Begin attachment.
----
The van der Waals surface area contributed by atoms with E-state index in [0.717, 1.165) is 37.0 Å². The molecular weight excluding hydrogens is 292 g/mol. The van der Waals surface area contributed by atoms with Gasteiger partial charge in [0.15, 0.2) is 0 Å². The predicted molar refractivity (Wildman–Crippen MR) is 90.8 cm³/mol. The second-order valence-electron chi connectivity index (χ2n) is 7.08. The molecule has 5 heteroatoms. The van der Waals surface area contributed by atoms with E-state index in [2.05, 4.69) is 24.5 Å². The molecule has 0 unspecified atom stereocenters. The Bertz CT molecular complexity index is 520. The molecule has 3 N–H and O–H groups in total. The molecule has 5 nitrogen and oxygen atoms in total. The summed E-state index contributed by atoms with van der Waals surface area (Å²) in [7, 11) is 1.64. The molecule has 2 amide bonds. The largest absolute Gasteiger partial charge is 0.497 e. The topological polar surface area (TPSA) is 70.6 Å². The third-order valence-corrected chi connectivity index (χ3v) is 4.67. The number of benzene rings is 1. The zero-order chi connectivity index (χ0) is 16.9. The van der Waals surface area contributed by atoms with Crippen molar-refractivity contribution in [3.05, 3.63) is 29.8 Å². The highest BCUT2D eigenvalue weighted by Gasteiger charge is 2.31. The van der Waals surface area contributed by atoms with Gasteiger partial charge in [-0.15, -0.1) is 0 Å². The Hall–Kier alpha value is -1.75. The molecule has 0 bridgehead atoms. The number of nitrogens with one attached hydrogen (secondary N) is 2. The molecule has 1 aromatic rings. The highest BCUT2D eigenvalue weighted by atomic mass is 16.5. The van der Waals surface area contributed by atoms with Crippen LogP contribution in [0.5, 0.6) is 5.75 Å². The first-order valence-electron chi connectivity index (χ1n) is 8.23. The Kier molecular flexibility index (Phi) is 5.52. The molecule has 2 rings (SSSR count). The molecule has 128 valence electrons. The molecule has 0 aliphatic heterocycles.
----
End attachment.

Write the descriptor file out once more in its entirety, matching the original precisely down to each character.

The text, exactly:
The van der Waals surface area contributed by atoms with E-state index in [0.717, 1.165) is 37.0 Å². The molecular weight excluding hydrogens is 292 g/mol. The van der Waals surface area contributed by atoms with Gasteiger partial charge in [0.15, 0.2) is 0 Å². The predicted molar refractivity (Wildman–Crippen MR) is 90.8 cm³/mol. The second-order valence-electron chi connectivity index (χ2n) is 7.08. The molecule has 5 heteroatoms. The van der Waals surface area contributed by atoms with E-state index in [2.05, 4.69) is 24.5 Å². The molecule has 0 unspecified atom stereocenters. The Bertz CT molecular complexity index is 520. The molecule has 3 N–H and O–H groups in total. The molecule has 5 nitrogen and oxygen atoms in total. The summed E-state index contributed by atoms with van der Waals surface area (Å²) in [7, 11) is 1.64. The molecule has 2 amide bonds. The largest absolute Gasteiger partial charge is 0.497 e. The topological polar surface area (TPSA) is 70.6 Å². The third-order valence-corrected chi connectivity index (χ3v) is 4.67. The number of benzene rings is 1. The zero-order chi connectivity index (χ0) is 16.9. The van der Waals surface area contributed by atoms with Crippen molar-refractivity contribution in [3.05, 3.63) is 29.8 Å². The highest BCUT2D eigenvalue weighted by Gasteiger charge is 2.31. The van der Waals surface area contributed by atoms with Gasteiger partial charge in [-0.15, -0.1) is 0 Å². The Hall–Kier alpha value is -1.75. The molecule has 0 bridgehead atoms. The number of nitrogens with one attached hydrogen (secondary N) is 2. The molecule has 1 aromatic rings. The highest BCUT2D eigenvalue weighted by atomic mass is 16.5. The van der Waals surface area contributed by atoms with Crippen LogP contribution in [0.5, 0.6) is 5.75 Å². The first-order valence-electron chi connectivity index (χ1n) is 8.23. The Kier molecular flexibility index (Phi) is 5.52. The molecule has 2 rings (SSSR count). The molecule has 128 valence electrons. The molecule has 0 aliphatic heterocycles.